In Chinese, 'sajiao' means to deliberately act like a spoiled child in front of someone because of the awareness of the other person's affection. Young women are supposed to do sajiao a lot in daily life. The commonplace gestures of 'sajiao' appearing on social media is to post photos showing oneself pouting with big puppy eyes, or to cover half of one's face to show shyness and vulnerability. Offline, it is only legitimate for young women to show such vulnerability and cuteness, but online men are also starting to post sajiao photos of themselves.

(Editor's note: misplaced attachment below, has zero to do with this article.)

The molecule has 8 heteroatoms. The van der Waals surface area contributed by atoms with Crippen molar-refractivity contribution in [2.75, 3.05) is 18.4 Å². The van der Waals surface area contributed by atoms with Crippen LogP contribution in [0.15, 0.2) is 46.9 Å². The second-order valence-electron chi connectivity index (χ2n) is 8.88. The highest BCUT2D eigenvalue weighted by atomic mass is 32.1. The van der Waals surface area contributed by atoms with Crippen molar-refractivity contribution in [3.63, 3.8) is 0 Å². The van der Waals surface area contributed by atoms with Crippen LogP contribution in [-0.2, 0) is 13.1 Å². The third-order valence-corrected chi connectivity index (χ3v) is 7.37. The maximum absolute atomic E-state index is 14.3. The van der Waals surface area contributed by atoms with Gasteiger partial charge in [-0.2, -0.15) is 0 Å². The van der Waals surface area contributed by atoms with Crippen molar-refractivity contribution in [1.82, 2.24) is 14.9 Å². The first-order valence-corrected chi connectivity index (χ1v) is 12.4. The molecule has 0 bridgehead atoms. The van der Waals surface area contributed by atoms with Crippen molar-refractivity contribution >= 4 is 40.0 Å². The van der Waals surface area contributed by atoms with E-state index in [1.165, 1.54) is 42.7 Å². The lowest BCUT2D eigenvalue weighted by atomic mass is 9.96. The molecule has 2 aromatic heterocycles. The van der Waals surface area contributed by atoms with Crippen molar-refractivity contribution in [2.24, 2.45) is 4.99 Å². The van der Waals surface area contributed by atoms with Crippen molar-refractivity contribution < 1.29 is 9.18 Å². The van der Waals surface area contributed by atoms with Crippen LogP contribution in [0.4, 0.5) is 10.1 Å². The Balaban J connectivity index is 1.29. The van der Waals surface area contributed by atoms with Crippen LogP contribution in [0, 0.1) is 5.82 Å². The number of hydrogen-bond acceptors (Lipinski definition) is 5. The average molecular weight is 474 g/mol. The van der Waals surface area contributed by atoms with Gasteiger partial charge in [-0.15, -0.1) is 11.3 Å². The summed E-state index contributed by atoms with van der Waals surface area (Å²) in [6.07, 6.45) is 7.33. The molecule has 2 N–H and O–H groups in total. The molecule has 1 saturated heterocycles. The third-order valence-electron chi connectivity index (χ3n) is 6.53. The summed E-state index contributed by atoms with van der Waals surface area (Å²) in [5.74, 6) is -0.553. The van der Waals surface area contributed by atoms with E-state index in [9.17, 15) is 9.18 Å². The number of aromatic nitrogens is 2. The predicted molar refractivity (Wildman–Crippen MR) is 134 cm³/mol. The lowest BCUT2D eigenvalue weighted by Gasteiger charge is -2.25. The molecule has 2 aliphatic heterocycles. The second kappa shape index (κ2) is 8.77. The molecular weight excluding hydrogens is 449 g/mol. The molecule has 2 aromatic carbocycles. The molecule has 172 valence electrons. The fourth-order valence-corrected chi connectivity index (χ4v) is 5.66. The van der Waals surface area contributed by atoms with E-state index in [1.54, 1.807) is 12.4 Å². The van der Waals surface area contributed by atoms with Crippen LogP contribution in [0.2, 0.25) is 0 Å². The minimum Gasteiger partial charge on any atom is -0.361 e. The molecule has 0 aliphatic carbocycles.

Yulin Zhu, a middle-aged factory worker who accidentally cut himself (lightly), posted a photo of his injured finger online, saying: "I got injured, I need someone to comfort me and bring me some fruit!" Here we see 'Sajiao', a typical female behaviour used to win men's affection, appropriated by a middle-aged man on social mediaBoth in the job market and marriage market, young women are at an advantage. Young women are the favoured work force by the factories, and have greater opportunity to use marriage to improve their social status and financial situation compared to young male migrants. Yet men retain the prime responsibility for supporting the family financially. As these pressures of 'being a man' grow offline, men (sub)consciously seem to start to behave more like young women online who can use sajiao to release such frustration.